copnallBreaking up is hard to do.

Breaking up is even harder to do after decades. Harder still if these decades are full of violence, racial and religious tension, and political and economic instability. And hardest of all if millions are at risk daily due to each actor’s choices.

Welcome to Sudan and South Sudan, divorced in July 2011 but in no way free of each other. These two nations, bound by a history of war within and across borders, are a complicated case for humanitarian and political activists around the world. Westerners especially struggle to understand the area’s culture and history, ultimately wondering what exactly went so wrong in these troubled lands. After reporting in the region for BBC, author and journalist James Copnall takes on the challenge of not only understanding the Sudans for himself, but explaining it to the world.

A Poisonous Thorn in Our Hearts: Sudan and South Sudan’s Bitter and Incomplete Divorce explores the structures and culture that led up to the split of Sudan and its southern neighbor. It also explores potential futures in the region.

First and foremost, Copnall’s work is well-armed in facts. Firsthand accounts authenticate memories, and research and numbers bolster his reasoning. Copnall doesn’t dumb down the truth for his readers, but he does include personality that wouldn’t be found in a traditional history book. One passage discussing the Islamic ideals for society includes a crude excerpt from a novel that was banned in the region in which a woman praises her husband’s sexual prowess. Descriptions of Sudanese president Bashir include not only his rap sheet of mass atrocities, but his eerily cheerful dance moves. To illustrate Sudan’s economic systems, Copnall uses the personal account of a Darfuri tea woman.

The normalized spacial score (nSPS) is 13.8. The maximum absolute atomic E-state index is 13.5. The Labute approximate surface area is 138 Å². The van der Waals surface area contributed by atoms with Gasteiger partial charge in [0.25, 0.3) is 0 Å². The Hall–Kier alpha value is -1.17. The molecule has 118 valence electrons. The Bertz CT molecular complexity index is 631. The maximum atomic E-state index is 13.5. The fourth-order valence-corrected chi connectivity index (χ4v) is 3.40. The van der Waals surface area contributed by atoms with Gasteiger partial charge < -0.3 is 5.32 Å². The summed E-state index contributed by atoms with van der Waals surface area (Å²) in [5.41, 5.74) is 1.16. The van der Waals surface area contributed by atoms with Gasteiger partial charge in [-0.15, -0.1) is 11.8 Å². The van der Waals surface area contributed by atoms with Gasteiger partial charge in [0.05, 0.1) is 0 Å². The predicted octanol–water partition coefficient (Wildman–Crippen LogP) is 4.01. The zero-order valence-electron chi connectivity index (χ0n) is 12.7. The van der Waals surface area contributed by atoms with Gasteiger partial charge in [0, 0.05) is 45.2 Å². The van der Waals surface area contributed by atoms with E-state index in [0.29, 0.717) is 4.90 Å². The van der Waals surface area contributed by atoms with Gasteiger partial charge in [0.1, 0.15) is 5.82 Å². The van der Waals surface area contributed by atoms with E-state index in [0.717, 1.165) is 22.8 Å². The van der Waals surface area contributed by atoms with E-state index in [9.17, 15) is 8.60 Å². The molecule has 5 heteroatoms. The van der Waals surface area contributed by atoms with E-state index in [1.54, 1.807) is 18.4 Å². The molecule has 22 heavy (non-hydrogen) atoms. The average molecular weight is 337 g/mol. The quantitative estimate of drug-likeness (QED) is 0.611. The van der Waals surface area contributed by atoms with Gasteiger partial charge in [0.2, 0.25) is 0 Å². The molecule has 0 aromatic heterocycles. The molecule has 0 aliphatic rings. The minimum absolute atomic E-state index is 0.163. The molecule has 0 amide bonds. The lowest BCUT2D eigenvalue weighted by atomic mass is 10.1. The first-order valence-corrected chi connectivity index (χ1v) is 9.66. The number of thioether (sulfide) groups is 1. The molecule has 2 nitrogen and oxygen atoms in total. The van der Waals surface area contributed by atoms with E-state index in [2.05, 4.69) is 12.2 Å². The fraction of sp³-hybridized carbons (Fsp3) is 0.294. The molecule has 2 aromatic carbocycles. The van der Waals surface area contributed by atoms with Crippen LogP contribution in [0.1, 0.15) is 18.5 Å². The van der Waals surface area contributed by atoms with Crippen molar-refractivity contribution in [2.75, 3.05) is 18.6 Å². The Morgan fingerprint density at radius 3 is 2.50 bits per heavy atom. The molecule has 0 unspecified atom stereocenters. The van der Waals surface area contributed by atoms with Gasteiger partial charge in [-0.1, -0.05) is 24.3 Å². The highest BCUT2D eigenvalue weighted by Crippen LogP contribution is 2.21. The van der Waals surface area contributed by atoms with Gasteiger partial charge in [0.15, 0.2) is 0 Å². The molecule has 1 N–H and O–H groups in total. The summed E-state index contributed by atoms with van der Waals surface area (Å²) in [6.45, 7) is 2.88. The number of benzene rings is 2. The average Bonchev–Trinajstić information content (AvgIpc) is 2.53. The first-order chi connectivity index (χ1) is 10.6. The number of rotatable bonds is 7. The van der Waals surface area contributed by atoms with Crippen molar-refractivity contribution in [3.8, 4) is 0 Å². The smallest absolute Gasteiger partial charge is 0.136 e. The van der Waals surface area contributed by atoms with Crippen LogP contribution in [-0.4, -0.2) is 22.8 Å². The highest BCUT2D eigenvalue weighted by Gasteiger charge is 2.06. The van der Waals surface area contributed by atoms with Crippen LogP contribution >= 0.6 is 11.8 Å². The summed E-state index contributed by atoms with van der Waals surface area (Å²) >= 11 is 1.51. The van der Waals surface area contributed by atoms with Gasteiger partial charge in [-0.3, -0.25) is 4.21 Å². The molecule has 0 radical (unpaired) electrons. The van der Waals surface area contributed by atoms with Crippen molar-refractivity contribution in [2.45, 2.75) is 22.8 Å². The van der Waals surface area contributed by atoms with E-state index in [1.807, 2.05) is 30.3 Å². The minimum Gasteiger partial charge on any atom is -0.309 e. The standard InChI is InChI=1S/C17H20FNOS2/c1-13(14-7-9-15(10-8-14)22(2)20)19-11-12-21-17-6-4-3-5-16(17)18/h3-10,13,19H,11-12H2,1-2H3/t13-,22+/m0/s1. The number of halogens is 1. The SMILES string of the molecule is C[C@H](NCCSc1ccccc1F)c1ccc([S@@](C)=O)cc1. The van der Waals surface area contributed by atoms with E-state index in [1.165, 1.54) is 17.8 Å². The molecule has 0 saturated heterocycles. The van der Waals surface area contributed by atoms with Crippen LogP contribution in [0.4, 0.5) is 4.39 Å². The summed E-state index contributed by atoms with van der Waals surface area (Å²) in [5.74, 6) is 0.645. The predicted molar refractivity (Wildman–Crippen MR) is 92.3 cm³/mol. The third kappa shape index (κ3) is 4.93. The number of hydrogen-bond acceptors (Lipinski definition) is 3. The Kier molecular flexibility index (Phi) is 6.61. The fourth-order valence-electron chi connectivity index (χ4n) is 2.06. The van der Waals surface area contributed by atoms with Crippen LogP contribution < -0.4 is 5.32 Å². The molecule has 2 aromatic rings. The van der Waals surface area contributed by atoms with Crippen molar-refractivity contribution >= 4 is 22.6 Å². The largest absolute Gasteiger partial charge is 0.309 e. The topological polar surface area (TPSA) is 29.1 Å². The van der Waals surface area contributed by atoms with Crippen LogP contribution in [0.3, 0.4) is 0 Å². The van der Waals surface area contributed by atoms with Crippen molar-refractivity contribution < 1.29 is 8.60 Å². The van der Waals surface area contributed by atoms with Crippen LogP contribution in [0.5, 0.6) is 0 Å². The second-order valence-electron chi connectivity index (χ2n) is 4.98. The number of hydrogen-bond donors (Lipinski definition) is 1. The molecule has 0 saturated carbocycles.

Underneath all of the acronyms, statistics and even the anecdotes, Copnall leaves us with an unadulterated description of Sudan and South Sudan, and their culture, government and role, both nationally and internationally. Though the split of South Sudan was a huge step in the regional identity crisis, Copnall gives no false hope for the future of the land. Both Sudan and South Sudan seem to move one step forward, only to then fall two steps behind.

The last two years in Sudan and South Sudan have seen such steps backwards. The violence in Darfur, Sudan is at the worst levels since the height of the genocide in 2003-2004, and a vicious battle for control of South Sudan that began in December 2013 has put the very existence of South Sudan in jeopardy. In an afterword from February 2014, Copnall concludes “Peace in both countries seems a long way off.”

This complex and thoughtful read attempts to explain a complex conflict from root to tip, and readers must not shy away from the bleak and complicated truth. Copnall makes the journey worthwhile with well structured, captivating but realistic storytelling. A Poisonous Thorn in Our Hearts is one of our chances at understanding the situation in the Sudans, which is the first step in equipping ourselves to help those affected by the violence and conflict.

Order A Poisonous Thorn in Our Hearts: Sudan and South Sudan’s Bitter and Incomplete Divorce on Amazon and United to End Genocide will receive a portion of the proceeds.


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